About a third of all men and half of all women will, after the age of 65, need long-term care and support. The reason? Levels of dementia and long-term conditions, such as diabetes, hypertension and stroke, are projected to increase dramatically as our population ages.
And medical advances have extended life-expectancy and improved quality of life beyond what could have been expected even a decade ago.
If so many of us are living longer, often with disabilities and long-term illnesses, it is likely that we will need some form of support. We need to consider how we would like to be cared for.
Yet many people don't know how the care and support system works and don't feel that it is relevant to their lives.
Many have made no provision for their old age. And among those who have there are many who feel that the current means-testing of certain services is unfair.
Every day adults, young and old, are supported through the care and support system.
We are now spending over £800m each year in doing so. This can take the form of support at home, such as domiciliary care, day care, direct payments, respite care and housing adaptations, as well as residential, or nursing home, care.
My priority is that people should be supported to remain independent at home where possible. And we are doing just that: in a single week last year, more than 23,000 people received domiciliary care. We also support thousands more in residential and nursing homes.
Although there is much that is good about current services, we must recognise that the system is coming under ever-increasing pressure.
Each generation is living longer and, as we get older, our need for care and support will increase. By 2021, the number of people aged 85 and over is projected to increase by 67%.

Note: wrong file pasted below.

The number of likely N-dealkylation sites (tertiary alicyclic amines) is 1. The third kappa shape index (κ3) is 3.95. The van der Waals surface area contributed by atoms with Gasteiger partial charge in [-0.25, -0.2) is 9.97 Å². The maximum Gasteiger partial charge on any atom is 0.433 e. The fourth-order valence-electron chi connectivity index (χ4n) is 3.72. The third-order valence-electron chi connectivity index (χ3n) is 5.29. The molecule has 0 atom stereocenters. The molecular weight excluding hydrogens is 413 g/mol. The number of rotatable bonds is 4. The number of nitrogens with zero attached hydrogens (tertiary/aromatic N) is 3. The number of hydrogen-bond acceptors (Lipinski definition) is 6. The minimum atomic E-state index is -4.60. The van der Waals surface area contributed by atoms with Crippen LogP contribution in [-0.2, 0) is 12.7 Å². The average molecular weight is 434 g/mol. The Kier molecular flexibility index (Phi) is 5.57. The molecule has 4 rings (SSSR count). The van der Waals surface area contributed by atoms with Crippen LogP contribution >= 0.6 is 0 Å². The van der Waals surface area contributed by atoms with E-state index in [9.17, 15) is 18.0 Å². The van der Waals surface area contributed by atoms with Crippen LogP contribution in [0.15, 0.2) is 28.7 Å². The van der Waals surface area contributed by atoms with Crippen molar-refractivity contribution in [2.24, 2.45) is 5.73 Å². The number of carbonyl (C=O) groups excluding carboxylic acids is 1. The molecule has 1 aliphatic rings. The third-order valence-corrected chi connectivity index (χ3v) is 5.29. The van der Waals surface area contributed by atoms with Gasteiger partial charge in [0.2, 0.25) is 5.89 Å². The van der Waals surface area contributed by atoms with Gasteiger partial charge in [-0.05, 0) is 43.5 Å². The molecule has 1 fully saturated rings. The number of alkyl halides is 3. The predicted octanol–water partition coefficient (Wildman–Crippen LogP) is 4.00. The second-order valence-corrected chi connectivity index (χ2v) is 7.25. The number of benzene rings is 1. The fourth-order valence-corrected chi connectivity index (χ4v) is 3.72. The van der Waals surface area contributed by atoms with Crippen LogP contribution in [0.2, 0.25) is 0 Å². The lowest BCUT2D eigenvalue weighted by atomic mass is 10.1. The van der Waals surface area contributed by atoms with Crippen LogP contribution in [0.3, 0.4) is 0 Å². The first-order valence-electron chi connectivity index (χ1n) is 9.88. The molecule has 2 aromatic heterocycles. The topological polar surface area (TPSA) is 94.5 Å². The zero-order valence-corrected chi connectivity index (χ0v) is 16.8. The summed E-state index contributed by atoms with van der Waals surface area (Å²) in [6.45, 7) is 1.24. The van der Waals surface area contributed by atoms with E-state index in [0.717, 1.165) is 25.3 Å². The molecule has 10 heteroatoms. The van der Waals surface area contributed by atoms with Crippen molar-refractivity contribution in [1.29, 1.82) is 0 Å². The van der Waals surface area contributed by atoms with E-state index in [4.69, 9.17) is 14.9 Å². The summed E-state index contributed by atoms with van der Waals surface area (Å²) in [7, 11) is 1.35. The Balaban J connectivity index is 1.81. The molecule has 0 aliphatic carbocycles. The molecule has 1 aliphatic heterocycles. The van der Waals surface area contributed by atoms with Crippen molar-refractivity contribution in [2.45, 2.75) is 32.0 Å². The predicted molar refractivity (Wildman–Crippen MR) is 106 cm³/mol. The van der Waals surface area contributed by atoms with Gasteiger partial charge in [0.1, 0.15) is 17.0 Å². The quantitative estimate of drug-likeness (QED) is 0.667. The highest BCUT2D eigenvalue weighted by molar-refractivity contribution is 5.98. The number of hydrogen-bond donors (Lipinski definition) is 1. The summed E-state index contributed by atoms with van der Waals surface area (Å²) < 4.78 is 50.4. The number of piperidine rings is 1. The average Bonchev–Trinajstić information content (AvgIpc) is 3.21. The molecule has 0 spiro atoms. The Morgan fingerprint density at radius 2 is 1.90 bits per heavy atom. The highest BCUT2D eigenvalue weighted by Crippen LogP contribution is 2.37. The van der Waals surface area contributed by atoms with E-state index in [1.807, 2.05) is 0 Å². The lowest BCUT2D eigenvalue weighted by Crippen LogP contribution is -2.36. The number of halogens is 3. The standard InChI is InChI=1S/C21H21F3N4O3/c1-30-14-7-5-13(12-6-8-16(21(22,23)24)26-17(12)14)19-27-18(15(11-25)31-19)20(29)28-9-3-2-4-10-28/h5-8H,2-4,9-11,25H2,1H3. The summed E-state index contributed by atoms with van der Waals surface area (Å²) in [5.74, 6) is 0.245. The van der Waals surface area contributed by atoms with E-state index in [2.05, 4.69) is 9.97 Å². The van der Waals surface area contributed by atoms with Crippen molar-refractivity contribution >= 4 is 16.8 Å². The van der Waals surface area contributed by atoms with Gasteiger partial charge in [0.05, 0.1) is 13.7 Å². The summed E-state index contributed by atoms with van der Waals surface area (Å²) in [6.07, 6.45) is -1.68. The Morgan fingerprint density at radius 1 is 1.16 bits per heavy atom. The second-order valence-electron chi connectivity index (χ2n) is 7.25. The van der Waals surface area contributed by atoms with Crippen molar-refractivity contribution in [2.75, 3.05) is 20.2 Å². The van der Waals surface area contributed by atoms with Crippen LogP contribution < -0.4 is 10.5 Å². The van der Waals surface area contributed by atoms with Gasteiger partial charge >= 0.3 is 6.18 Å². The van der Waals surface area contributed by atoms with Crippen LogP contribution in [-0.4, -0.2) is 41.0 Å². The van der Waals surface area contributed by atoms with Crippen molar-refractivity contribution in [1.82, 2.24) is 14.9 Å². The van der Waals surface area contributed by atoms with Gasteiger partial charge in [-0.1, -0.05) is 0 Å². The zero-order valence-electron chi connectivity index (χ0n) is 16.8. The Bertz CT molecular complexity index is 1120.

We must ensure that our care system is keeping pace with these changes in society.
But we focus too much on doing things for people and not enough on enabling people to help themselves.
We don't focus enough on respecting people's privacy and dignity. And we don't offer them choice, or control, over how their needs are met.
And it is not just a question of the type of support provided, but how that support is funded. The global recession we are facing will not end anytime soon.
If we are to have a fair and sustainable system of care and support in the future, we must face up to these challenges now, so that we will be able to provide the care people need, when they need it.
I want to see change happening in a way that everyone has had a chance to consider and a genuine opportunity to help shape.
Changes implemented following the review of health and social services will go a long way to improving services here.
But, in the longer term, we need to undertake a fundamental review of our policies around adult social care to ensure a sustainable framework is in place.
That is why I am launching a public consultation on the future of care and support in Northern Ireland. I encourage you to read the consultation document Who Cares? The Future of Care and Support in Northern Ireland, and join what I believe is a much needed-debate.
Over the next six months, the review team will be hosting a number of consultation events across the country and I hope that you will take the opportunity to attend.
This challenge is not unique to Northern Ireland, but the solution might be. This is your chance to influence the development of a new care and support system. I urge you to make your voice heard.